People & Power

Government should give teachers their due

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Posted  Sunday, April 20  2014 at  01:00

In Summary

The constant strikes by the teachers are warranted. Without doubt, the poor remuneration of teachers affect the quality of education delivered to Uganda’s pupils.

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Strikes by teachers and lecturers over non-payment of wages seem endless. Unatu, the umbrella teachers’ forum, are pressing that government fulfils its pledge and implements a 25 per cent salary raise in the 2013/2014 financial year or no classes will open for the second term in May. At Makerere, Uganda’s premiere university, several lecturers are keeping a tight fist on students’ examinations results, protesting non-payment of their wages.

The constant strikes by the teachers are warranted. Without doubt, the poor remuneration of teachers affect the quality of education delivered to Uganda’s pupils. Teachers have been adjudged as incompetent and have been faulted on inducting pupils into learning by repetitive memorisation without understanding substance of academic subjects. But before we incriminate the teachers, we should address teachers’ poor and delayed pay, poor housing and transport, the overwhelming and ill-matched teacher-pupil ratios and overwork in UPE and USE schools and lack of support scholastic equipment.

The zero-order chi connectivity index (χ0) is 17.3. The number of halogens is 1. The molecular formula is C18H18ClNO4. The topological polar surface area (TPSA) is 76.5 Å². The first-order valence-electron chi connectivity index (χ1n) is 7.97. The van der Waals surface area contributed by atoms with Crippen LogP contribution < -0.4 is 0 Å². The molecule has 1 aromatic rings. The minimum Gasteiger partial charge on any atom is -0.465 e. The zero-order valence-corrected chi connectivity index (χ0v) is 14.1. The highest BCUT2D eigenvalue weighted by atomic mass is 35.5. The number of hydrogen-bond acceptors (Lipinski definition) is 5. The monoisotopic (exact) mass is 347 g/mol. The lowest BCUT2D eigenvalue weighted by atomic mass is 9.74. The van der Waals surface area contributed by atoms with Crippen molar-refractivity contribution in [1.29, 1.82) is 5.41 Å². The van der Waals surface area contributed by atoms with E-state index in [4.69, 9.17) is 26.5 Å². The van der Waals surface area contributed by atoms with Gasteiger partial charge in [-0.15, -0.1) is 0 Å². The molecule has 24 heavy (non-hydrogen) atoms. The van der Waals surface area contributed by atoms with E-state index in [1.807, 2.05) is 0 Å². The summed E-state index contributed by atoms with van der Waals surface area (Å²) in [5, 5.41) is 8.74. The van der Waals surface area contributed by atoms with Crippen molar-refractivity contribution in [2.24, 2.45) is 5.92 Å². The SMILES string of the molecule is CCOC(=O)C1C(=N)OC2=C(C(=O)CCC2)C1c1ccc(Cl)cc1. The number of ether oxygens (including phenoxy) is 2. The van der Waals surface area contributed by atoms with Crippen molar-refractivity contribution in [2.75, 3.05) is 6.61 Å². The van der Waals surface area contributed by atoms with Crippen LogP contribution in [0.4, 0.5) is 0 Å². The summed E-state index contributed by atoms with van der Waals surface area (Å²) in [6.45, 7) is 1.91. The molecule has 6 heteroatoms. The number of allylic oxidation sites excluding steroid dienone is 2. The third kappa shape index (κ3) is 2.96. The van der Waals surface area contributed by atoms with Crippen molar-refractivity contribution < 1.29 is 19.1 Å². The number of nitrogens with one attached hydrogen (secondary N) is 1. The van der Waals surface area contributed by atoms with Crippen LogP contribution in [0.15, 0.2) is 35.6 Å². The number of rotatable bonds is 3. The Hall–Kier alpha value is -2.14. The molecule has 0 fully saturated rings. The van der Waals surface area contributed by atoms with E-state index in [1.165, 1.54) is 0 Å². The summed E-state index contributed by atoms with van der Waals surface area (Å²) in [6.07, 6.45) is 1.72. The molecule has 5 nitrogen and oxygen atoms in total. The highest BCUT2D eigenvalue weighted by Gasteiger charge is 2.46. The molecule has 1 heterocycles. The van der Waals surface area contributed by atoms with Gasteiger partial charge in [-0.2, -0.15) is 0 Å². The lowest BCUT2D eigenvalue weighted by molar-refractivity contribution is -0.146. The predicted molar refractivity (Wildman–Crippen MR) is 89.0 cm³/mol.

The cat-and-mouse game between teachers and government should end. MPs on the Education committee, and stakeholders should support the good proposals in the National Budget Framework Paper for the FY 2014/15 but push the ministries of Education and Sports, Public Service, and Finance to find the teachers’ wages.

Government should use a holistic approach in resolving the issues of pay challenges. Previous attempts by government to address several Wage Bill fights across government departments have been scattered, irregular, and unpredictable. But Government must be commended on the establishment of the Salary Review Commission that seeks to harmonise remuneration and other related benefits for all public servants.

Government should, with urgency, undertake a comprehensive review, revision, and harmonization of the salary scale of all public servants. The broad discrepancies in remuneration across the public and other service commissions must be addressed.

MPs should push government to fulfil its obligation on the teachers’ salaries but should also ensure all civil servants at similar grade get equitable wage compensation.